EU leaders clashed at a stormy summit to decide the bloc's seven-year budget after Brexit, with bitter divisions between penny-pinching rich nations, poorer ones wanting to preserve spending and others wanting to fund grand global ambitions.

The tussle for money is a Brussels ritual, but is especially problematic this time around because of Britain's departure from the EU. 

The "Brexit gap" caused by the loss of the UK's contribution is €75 billion over the 2021-2027 period, but French President Emmanuel Macron insisted this must not mean the EU should trim its ambitions by cutting spending.

German Chancellor Angela Merkel warned there were "major differences" to overcome among the 27 countries, as some officials braced for talks to drag into the weekend. 

Mrs Merkel said as she arrived: "We are not satisfied with the current situation because the balance within the net payers has not yet been properly negotiated." 

Summit host Charles Michel, the EU Council president, kicked off the day with one-on-one meetings with leaders of the 27 states starting with Sweden, one of the so-called "frugal four" opposed to big budget increases.

"I am convinced that it will be possible to make progress in the next hours or in the next days," Mr Michel told reporters.

Once gathered, an EU source said leaders "respectfully" shared their well-known views, making plain the deep divisions and the hard work needed to forge a deal.

Some EU sources suggested differences are so great the summit could end earlier than thought and the can kicked down the road to another summit -- or two -- in the coming months.

French President Emmanuel Macron

Mr Macron, who wants farm payments protected and more money for European defence projects, said he was ready for the long haul.

"I will take all the time that is needed to get an ambitious agreement that defends the interests I represent," he said, insisting that with "a spirit of compromise and ambition" a deal could be found.

Mr Macron added it would be "unacceptable for Europe to compensate for the British departure by reducing its means."

But Finnish Prime Minister Sanna Marin slapped down his call for post-Brexit largesse, saying the EU had to be "realistic" following the departure of one of its biggest net contributors.

The minimum spending in the multi-annual financial framework (MFF), as the long-term budget is called, is just over one trillion euros. 

The discord is over how much this budget should increase by, how spending might be shifted between priorities and how much each member state should pay as a percentage of its gross domestic product (GDP).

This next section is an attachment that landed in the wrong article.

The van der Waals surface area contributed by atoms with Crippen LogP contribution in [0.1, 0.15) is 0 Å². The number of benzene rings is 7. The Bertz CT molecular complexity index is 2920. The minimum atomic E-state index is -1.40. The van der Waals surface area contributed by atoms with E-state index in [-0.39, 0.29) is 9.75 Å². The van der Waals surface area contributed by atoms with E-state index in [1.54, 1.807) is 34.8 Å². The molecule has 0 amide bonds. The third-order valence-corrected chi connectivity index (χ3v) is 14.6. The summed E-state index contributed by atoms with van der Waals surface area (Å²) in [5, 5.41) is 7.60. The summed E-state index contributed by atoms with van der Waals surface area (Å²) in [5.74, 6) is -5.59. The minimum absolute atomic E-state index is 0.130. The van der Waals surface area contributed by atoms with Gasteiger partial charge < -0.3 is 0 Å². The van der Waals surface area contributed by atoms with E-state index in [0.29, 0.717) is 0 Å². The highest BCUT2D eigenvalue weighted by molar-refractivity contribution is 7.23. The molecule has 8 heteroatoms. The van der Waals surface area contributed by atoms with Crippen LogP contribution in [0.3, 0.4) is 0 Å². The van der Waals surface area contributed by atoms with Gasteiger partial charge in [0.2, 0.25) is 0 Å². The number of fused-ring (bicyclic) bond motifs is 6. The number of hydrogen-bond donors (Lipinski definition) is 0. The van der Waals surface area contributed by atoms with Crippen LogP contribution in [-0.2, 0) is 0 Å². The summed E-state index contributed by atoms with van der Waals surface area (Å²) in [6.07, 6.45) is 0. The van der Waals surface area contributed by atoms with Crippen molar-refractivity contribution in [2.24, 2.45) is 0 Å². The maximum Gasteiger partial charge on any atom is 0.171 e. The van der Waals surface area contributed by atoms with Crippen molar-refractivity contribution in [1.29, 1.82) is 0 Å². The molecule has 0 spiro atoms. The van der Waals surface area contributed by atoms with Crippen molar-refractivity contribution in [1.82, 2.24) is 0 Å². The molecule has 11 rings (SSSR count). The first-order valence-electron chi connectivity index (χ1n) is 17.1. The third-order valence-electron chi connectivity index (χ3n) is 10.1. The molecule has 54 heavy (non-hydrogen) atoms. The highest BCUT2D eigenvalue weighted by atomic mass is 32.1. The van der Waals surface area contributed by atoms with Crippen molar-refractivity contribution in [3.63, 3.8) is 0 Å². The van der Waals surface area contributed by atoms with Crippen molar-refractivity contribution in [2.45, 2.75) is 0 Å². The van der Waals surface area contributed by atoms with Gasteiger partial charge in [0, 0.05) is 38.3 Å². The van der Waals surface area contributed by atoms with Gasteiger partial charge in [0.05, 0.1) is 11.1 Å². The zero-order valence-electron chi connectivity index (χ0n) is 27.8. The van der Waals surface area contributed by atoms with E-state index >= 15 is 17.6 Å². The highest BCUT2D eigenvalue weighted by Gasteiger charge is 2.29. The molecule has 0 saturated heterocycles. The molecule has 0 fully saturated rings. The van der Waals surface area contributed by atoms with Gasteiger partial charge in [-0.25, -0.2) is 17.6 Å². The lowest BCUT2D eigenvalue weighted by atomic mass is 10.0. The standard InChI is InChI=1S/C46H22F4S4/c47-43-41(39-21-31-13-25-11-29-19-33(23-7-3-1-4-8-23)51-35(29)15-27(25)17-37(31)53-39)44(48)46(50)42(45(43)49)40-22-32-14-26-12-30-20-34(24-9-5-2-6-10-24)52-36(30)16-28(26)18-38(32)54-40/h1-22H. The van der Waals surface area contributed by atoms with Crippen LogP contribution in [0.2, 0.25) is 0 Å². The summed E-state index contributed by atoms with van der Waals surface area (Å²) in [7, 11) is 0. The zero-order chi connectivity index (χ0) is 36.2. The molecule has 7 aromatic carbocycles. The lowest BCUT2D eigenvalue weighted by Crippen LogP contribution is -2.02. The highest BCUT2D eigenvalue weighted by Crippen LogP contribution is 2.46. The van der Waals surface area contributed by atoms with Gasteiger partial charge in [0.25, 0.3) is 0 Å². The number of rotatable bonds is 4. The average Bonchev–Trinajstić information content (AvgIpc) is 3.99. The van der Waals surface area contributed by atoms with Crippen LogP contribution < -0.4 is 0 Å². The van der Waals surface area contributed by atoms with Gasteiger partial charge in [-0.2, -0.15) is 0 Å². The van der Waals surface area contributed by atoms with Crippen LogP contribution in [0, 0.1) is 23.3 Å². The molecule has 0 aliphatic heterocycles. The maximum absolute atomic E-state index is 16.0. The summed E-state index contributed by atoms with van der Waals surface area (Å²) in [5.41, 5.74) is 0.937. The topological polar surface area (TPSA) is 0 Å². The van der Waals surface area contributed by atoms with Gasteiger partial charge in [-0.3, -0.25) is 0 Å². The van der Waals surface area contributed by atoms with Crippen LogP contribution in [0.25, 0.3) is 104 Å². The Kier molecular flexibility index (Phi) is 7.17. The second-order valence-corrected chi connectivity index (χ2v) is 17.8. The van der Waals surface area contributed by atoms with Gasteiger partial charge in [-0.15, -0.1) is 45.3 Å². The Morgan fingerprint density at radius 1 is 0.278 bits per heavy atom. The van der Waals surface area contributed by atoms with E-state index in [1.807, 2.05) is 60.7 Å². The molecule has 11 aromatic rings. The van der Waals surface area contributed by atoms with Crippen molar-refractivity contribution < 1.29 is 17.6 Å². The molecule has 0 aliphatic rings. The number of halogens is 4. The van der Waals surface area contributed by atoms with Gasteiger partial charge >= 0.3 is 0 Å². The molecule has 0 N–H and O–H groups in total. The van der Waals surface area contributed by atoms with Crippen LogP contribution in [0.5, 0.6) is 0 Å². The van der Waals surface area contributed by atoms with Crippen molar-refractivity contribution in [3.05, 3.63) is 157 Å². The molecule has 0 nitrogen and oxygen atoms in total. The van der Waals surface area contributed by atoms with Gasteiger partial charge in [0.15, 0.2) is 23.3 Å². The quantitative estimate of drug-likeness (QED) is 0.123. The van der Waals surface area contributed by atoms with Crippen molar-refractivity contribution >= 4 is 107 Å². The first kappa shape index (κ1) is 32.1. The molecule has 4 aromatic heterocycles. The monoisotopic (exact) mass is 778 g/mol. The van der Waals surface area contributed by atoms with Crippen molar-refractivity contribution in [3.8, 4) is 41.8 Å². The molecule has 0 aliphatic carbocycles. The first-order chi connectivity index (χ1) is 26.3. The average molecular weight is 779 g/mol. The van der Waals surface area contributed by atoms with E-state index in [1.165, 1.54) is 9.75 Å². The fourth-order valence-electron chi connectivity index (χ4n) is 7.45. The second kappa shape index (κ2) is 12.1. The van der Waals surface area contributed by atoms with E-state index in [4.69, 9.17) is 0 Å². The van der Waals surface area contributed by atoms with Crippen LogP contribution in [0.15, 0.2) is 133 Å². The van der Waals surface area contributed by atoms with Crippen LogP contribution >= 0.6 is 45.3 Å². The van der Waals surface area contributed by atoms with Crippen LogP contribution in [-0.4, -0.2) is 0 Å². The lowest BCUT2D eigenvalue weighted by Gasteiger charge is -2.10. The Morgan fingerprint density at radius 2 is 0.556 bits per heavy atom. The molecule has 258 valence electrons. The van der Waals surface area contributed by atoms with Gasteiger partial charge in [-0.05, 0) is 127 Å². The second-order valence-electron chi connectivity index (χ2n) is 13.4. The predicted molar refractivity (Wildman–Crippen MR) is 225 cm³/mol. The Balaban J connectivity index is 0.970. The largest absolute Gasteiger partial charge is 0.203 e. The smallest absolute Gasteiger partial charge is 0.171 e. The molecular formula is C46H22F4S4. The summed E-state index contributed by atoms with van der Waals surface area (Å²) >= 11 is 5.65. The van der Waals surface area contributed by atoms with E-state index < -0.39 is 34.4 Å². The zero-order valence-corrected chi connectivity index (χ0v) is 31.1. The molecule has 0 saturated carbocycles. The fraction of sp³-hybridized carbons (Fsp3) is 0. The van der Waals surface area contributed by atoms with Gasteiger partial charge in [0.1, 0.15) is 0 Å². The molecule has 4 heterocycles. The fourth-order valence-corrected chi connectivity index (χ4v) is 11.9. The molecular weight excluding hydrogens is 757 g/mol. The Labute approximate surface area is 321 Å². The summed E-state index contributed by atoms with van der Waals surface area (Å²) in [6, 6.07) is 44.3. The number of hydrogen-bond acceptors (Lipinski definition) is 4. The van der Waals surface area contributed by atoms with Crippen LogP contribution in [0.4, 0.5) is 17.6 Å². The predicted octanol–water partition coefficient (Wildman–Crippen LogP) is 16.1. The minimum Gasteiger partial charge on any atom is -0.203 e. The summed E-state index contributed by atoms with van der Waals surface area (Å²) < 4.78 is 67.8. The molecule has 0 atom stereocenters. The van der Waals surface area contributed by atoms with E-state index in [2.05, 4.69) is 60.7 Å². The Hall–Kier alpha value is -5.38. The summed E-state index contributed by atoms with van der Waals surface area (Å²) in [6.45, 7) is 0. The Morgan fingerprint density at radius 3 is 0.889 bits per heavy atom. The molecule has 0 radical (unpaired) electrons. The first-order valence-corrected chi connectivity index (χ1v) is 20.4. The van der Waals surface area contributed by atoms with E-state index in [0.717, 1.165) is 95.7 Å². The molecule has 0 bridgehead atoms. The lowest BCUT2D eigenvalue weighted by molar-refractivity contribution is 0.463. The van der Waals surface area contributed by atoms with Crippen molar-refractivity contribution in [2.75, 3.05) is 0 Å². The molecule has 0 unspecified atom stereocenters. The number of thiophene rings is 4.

Another touchy issue is whether budget rebates pocketed by a few wealthier countries should still exist.

The last MFF came in at €1.08 trillion (in 2018 prices). 

The "frugal four", Austria, Denmark, the Netherlands and Sweden, want to rein in the budget and make up only some of the ground of the Brexit gap. 

They also want to keep their rebates, as does Germany.

Austrian Chancellor Sebastian Kurz struck a tough note on Twitter, insisting Vienna's budget contributions must not "grow immeasurably" and rejecting a compromise proposed by Mr Michel.

Dutch Prime Minister Mark Rutte tweeted a picture of himself and the other "frugals" insisting for lower spending, while adding that he had come to Brussels with some leisurely reading, confident that his position would not budge.

At the high end of spending demands is the European Parliament, which wants the MFF expanded to €1.32 trillion to pay for costly goals such as turning the European Union into a carbon-neutral economy within three decades.

A "friends of cohesion" group of mostly eastern and southern EU nations wants to ringfence money it gets to help bring infrastructure and society up to the level of wealthier counterparts.

Agriculturally sensitive countries such as France, Spain and Poland are also looking to preserve farmers' subsidies. 

The European Commission, which aims for a "geopolitical" mantle under President Ursula von der Leyen, is trying for a target of €1.13 trillion.

Ahead of the summit, Mr Michel proposed an MFF of €1.09 trillion, making cuts to cohesion funds and farm subsidies to finance other priority areas.

His plan, though, has little support.

The European Parliament has rejected it as too little. 

Germany says it is a "step backwards" and Spain has criticised it for "not recognising the role of agriculture" in EU cohesion.

"The proposal is unacceptable, it's a series of cuts," European Parliament President David Sassoli told reporters after making his case to leaders.